We are properly off on our adventures now, we have crossed the Bay of Biscay!
Our last day/night in England was spent in the company of Martin, Richard and Harvey of Minnetaree in Coverack. We had a last proper English meal of Fish and chips with a pint of ale, eaten whilst sat on the harbour wall looking out over our yachts anchored in the bay (the only two), with our tenders bobbing in the little harbour.
We set off the next day just after lunch to catch the tide, (and allow for our last sterling change to be spent on a morining ice-cream). Minnetaree sailed with us for a time en-route to Cadgwith cove, until our paths diverged and we headed south.
Our last view of England was the Lizard peninsula, Matt watched as this disappeared astern (Amy was already getting ahead on some sleep for the coming night). We had plotted a course that stayed well clear of the shipping, including the shipping separation scheme off of Brest. Once clear of this we headed south but stayed to the West of the shipping which we could see crossing Biscay.
The first full day was glorious and we hoisted the spinnaker just before lunch. We had a brief visit from a pod of dolphins, and later in the day Matt was surprised in the cockpit by a strange sound and a fin alongside. His first thought was to call Dolphin to Amy who was snoozing below, but as he said it his brain was arguing that the sound he had heard before he saw the fin was not a dolphin sound but a whale sound (blow hole clearing), sure enough as Amy came on deck another appeared and it was definitely a whale. There were 2, possibly 3 whales, unfortunately they soon disappeared as they were heading north. Using our whale chart we think they were either Minke or Bryde’s whales.
The second night was a little more tiring, we had a wind shift in the early morning as expected which allowed us to gybe and cross the shipping lanes, so we had a few course changes to dodge the shipping. We needed to be to the east of the shipping lanes to get into La Coruna so we had to do this at some point. Florence ate up the miles under main and poled out genoa and it was looking like we were going to be in La Coruna in 2 and a half days instead of our conservative plan of 4 days, however this was not to be. The wind started to build towards the evening, we were expecting this from the forecast and the fact that the wind accelerates along the coast in this area. We reefed down to a deep reefed mainsail (the smallest we can make it) and a double reefed genoa in preparation.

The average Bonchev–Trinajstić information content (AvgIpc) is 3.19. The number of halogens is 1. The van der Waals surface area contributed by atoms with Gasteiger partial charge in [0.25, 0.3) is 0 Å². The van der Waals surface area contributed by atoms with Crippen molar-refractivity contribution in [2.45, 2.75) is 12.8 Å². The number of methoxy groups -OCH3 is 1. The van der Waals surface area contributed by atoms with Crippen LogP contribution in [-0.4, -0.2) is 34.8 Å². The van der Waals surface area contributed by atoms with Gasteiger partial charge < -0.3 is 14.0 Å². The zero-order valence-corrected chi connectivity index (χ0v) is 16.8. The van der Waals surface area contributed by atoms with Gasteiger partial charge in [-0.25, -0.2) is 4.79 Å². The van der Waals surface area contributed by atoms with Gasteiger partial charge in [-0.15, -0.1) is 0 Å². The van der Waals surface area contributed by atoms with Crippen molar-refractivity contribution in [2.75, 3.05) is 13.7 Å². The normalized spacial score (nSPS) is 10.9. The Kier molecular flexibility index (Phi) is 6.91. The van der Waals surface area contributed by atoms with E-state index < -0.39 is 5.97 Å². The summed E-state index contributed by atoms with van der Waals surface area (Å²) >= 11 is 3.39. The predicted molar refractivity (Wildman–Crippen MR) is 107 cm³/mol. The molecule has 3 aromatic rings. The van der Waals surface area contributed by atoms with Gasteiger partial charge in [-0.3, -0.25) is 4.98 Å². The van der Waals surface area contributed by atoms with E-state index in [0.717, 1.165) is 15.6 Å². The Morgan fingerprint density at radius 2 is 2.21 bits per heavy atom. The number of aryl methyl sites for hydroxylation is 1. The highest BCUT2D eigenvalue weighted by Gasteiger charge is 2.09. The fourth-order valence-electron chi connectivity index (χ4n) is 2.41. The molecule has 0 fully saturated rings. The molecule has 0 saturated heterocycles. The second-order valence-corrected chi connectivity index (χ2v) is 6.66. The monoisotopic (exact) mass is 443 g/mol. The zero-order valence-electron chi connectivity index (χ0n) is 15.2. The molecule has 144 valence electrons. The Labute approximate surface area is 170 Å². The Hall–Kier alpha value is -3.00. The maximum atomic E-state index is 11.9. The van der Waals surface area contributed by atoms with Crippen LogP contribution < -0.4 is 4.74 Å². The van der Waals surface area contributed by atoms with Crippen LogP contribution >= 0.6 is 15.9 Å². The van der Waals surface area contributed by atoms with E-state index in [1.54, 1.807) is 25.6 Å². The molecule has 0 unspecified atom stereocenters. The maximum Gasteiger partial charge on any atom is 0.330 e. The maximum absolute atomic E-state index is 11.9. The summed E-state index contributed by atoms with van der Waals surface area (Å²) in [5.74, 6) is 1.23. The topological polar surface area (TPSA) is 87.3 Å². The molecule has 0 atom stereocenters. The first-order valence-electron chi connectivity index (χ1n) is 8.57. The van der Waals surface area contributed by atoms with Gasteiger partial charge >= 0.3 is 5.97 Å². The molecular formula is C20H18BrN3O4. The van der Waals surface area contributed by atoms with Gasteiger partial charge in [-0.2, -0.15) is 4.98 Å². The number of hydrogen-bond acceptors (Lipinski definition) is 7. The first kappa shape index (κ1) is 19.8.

The wind continued to build more than we were expecting, so just before the light faded we furled the genoa and set the storm jib on our inner forestay. We had rehearsed this whilst in Falmouth and were pleased that it went exactly as planned. The dinghy on the foredeck was a help rather than a hindrance as we could strap the sail down to the dinghy until we were ready to hoist it. An hour or two later the wind was averaging 27 knots and Florence was getting ideas above her station, of surfing down the by now massive sea state. ‘Surfing in the dark is only for racing yachts’ we told her, as we took the mainsail down and strapped it round the boom. We had known that there would be a large sea running and had planned our angle to it for the run in to the coast so we were on safe angle, not straight down the wave where we would surf into the back of the one in front, but also not directly across the wave where we could roll. Florence, now under just the storm jib (which was occasionally over sheeted to slow her further), stayed at a sedate 4 knots through the night as the wind was averaging well over 30 knots. We’ll be honest, we didn’t really sleep much as it sounded much worse below deck than it did above. We were however amazed at the performance of the Aries self steering, it coped with what ever the wind and the massive confused waves threw at it. Being on watch just entailed letting Florence sail herself whilst keeping a look out for any shipping.
As we approached the coast the next day and got into the lee of the land the sea state eased off, followed by the breeze and we wallowed with just the storm jib up doing 3 knots. At this point we took it in turns to get a bit of sleep before deciding that only having the storm jib up was now ridiculous. We hoisted more sail to speed our arrival and sailed past the tower of Hercules into our lovely anchorage just off a beach in La Coruna bay. We anchored just after lunch, tidied Florence, put the sails away, and then fell asleep pretty much until the next morning.
We’re still learning about filming whilst on passage, we will get better at it!
Overall our passage of 437 miles in 3 days and 1 hour was not bad going, Florence could have sailed a lot faster but we were sensible and safe in the way that we got here. We learned a few things about sailing her and when to reef (always earlier), on the second night and applied them well to the third. Florence sailed very well and the Aeries self steering worked faultlessly for the whole trip, we are very happy that we chose Florence out of all of the boats that we looked at.
It has been interesting to note the first evidence of the relaxed Spanish attitude is a lack of anchor balls or lights on display in the anchorage, Karen our yacht master instructor would be appalled.
We will now mostly be swimming, sun bathing, relaxing and grinning like cheshire cats for the next few days.